Despite the shock discovery that I am staying in a hotel owned by Colonel Gaddafi, I have spent a very nice day in one of my favourite countries, South Africa.
Whenever anyone says political protest cannot achieve anything, I strongly recommend a visit to this place. My hotel backs onto Nelson Mandela Square in Joburg, one of the many public places to celebrate one of the great lives of recent history.
He is a symbol of what politics and protest can achieve, and though his country faces many challenges, it is a fairer, better, healthier, happier country than it was under apartheid.
I have been taking part, and will be again tomorrow, in a conference on government communications, and have just spoken at a dinner attended both by government communicators and journalists from here and from overseas.
There is definitely tension between government and media, and the latter has not reacted well to the former’s decision to publish its own monthly newspaper. Government comms chief Jimmy Mannyi is all over one front page with the headline ‘dirty tricks boss’, though the assumption that a government paper represents dirty tricks does rather play into the government’s view that elements of the media will only paint a negative picture.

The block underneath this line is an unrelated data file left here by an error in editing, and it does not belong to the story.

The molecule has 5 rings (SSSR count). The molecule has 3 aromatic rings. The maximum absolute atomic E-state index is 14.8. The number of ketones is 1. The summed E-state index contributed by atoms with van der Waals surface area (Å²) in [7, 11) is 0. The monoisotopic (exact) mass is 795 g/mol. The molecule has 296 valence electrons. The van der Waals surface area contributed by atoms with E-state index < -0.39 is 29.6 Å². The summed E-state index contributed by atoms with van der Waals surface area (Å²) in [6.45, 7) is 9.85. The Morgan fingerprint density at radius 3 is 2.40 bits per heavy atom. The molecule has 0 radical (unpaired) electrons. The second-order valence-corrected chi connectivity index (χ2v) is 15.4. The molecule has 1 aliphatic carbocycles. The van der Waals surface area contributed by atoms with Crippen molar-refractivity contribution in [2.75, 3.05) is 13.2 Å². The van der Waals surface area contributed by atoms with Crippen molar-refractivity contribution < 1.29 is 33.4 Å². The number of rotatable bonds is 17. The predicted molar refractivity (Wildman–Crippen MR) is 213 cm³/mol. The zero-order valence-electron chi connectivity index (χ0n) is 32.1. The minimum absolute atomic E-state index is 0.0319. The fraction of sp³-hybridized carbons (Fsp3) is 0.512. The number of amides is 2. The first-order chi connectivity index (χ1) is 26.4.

I found myself in the admittedly somewhat unusual position of urging them to be a bit more chilled. The disconnect that matters is not the one that exists between what the government does and what the media says. It is the one between what the media says and what people actually think about their lives.
During much of our time in government, anyone relying on much of the media for their understanding of Britain would have imagined that nothing worked, everyone in public life was venal, corrupt and incompetent and that it was wise not to get out of bed in the morning because if you ventured out the front door you would be stabbed by an asylum seeker. In the real world, meanwhile, a lot of largely happy people went about their business, lived nice lives, had nice holidays, sent nice kids to nice state schools and appreciated the fact the NHS was so marvellous.
Likewise people in South Africa know that for all the challenges, their country is a good one getting better so though much of the media coverage may be irritating, ultimately it doesn’t matter too much.
The government is trying to improve co-ordination systems and to be more strategic. The President has sent out the message to the government that in the past they have not done enough to communicate what they are doing.
There is a real energy to the comms team and they are also focused on the importance of comms to country branding. With the end of apartheid, the Mandela era, and then the World Cup behind them, they are in a good place in terms of global image. But as some of us were discussing tonight, one day Mandela will no longer be with us. Just as his life was one of the remarkable stories of the last century, so his death will be one of the most moving and emotional stories of this one.
In a way, it will be the time when South Africa has to take it’s place alongside others as a ‘normal’ country.